stages, he was unconsciously removing any human element from the visual narrative. Once he found an ideal location, Logue would return at a time when the scene, though never entirely still, would be at its least frenetic: “I had to go out a lot of Sunday and holiday mornings—New Year’s morning and Christmas morning— when people were generally at home and when the traffic was light enough to be able to actually get a long distance perspective on the freeway.” And so on calm Sunday mornings, armed with a Canon 300D (Canon Digital Rebel in the U.S.), Logue would shoot 100 to 150 images of each cityscape to create a “digital mosaic.” He explains, “Where there were cars, I took anywhere from 10 to 50 photos of each individual piece of the mosaic in order to have enough empty space on each Photoshop layer to paint through each car to the next layer. If there was road under there—great; if not, I could use another layer.” Surprisingly, the compilation and abstraction process, while seemingly tedious, was therapeutic for Logue: “I’m not a city guy at all. When I was using the eraser tool in Photoshop and taking the cars out, I could just feel the tension melt away.” A Matter of Perception Like all of Logue’s photographic work, Empty L.A. was a personal project. When he assembled the book using software from, he decided to enter it into their annual book contest. To his astonishment it won an honorable mention. And this was only the beginning: “On a lark I mailed it to Boing Boing [a technology, art, and culture Web site],” says Logue, “and once on there it exploded and my server crashed. Then I had to start thinking about publicity.” Much of the book’s appeal seems to stem from its ability to command a direct emotional response from the viewer. These reactions, as Logue and others have noted, manifest in two forms: Some find the images peaceful and utopian, a reflection of the great city Los Angeles could be if it weren’t plagued by urban congestion. Others, after witnessing their beloved city stripped of its characteristic vim, identify a darker thread, one more in line with our nuclear-age anxieties. That Empty L.A. elicits such ardent feedback is a testament to Logue’s ability to ask truly provocative questions with his art. He has forced us to confront our preconceptions about environments by inverting the landscape paradigm: We’re accustomed to our forests and foothills devoid of people and velocity, not our downtowns, city centers and freeways. Logue shows us we cannot learn to appreciate our environments until we have become objectively aware of them. And with Empty L.A., he’s given us the means for doing so: “Even when you are walking around downtown, I think because there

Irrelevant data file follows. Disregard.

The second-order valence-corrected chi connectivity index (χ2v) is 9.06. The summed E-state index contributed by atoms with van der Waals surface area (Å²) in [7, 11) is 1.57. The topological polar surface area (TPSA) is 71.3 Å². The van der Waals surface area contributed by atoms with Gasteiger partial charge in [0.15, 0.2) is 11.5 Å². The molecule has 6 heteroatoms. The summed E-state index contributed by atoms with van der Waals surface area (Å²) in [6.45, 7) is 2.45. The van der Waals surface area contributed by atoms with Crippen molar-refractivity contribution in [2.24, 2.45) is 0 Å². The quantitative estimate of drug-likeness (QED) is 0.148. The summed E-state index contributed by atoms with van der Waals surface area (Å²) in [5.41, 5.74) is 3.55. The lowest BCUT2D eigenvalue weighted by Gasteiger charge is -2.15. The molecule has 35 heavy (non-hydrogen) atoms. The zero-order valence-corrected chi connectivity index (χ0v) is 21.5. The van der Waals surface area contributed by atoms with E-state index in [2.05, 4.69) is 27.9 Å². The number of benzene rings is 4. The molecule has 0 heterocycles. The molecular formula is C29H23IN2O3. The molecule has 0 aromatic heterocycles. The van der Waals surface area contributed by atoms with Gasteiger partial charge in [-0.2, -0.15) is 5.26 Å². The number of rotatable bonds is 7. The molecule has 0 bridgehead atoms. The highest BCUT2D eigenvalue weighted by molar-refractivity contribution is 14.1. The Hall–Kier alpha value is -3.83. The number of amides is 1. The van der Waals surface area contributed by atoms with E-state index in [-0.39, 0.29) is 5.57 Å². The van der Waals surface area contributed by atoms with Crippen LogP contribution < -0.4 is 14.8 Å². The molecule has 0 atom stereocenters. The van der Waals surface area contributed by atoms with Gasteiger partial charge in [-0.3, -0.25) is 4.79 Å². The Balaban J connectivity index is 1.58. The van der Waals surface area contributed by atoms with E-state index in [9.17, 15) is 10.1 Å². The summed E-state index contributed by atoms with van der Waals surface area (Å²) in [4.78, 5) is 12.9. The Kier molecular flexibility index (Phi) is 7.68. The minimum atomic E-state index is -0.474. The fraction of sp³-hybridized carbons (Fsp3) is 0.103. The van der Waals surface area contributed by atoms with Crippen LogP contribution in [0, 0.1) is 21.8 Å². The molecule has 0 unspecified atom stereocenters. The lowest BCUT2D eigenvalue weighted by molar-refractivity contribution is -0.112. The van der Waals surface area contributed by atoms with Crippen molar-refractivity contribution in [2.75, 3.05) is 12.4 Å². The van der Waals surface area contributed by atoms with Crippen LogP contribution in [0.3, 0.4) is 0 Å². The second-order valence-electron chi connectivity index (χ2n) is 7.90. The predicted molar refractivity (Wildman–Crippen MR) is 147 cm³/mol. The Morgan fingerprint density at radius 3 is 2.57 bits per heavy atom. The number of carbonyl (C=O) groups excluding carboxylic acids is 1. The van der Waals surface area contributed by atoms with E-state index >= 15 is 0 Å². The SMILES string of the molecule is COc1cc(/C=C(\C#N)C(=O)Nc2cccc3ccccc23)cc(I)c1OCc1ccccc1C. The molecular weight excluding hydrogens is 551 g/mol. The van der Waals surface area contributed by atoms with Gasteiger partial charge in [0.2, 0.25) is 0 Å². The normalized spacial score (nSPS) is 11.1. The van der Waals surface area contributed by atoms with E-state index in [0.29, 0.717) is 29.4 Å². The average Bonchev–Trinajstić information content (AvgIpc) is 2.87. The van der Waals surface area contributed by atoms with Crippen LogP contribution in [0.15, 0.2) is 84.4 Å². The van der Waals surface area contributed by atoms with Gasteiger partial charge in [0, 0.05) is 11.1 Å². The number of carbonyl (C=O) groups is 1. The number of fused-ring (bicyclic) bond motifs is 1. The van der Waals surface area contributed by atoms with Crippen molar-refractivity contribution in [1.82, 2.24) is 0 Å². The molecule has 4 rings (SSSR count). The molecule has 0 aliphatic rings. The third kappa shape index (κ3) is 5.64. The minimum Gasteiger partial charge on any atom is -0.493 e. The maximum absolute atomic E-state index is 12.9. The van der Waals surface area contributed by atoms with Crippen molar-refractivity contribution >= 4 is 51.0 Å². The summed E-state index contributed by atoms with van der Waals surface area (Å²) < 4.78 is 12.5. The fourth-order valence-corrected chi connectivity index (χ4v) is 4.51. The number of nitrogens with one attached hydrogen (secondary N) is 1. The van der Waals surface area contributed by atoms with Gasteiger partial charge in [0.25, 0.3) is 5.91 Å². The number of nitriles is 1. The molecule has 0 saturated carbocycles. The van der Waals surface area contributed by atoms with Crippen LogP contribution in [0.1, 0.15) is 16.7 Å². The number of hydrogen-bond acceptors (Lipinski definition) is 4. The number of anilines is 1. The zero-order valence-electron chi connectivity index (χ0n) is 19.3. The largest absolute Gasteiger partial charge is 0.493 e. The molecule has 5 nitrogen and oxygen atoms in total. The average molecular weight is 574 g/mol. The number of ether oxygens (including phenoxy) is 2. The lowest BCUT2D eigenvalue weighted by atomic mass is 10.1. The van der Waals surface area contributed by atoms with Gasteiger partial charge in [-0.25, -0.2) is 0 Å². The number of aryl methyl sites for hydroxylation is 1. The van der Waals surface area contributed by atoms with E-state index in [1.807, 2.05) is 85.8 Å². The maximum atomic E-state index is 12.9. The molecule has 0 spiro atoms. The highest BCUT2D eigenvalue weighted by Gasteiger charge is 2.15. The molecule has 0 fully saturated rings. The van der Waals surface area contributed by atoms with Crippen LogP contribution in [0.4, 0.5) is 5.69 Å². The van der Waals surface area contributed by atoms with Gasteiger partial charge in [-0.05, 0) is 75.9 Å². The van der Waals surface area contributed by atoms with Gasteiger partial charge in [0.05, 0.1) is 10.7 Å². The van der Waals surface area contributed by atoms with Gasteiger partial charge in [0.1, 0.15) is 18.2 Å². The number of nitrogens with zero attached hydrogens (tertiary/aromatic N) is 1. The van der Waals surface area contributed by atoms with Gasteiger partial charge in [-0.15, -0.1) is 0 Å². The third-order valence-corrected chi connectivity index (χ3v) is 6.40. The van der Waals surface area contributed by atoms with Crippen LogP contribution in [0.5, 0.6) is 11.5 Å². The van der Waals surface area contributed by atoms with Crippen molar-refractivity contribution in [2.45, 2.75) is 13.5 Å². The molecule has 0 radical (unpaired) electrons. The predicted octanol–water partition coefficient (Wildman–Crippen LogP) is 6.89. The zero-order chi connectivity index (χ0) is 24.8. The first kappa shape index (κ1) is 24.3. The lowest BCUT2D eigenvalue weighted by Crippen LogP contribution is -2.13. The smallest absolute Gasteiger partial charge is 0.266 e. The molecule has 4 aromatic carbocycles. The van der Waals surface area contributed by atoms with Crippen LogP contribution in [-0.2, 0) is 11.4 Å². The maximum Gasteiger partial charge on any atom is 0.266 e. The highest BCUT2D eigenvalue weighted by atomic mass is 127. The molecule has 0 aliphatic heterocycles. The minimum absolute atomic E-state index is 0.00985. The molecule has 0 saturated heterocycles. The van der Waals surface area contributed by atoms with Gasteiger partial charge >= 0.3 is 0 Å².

Empty L.A.
2009 Photography Book Now Honorable Mention 78 pages

Reproduction with permission from the After Capture June/July 2010 issue.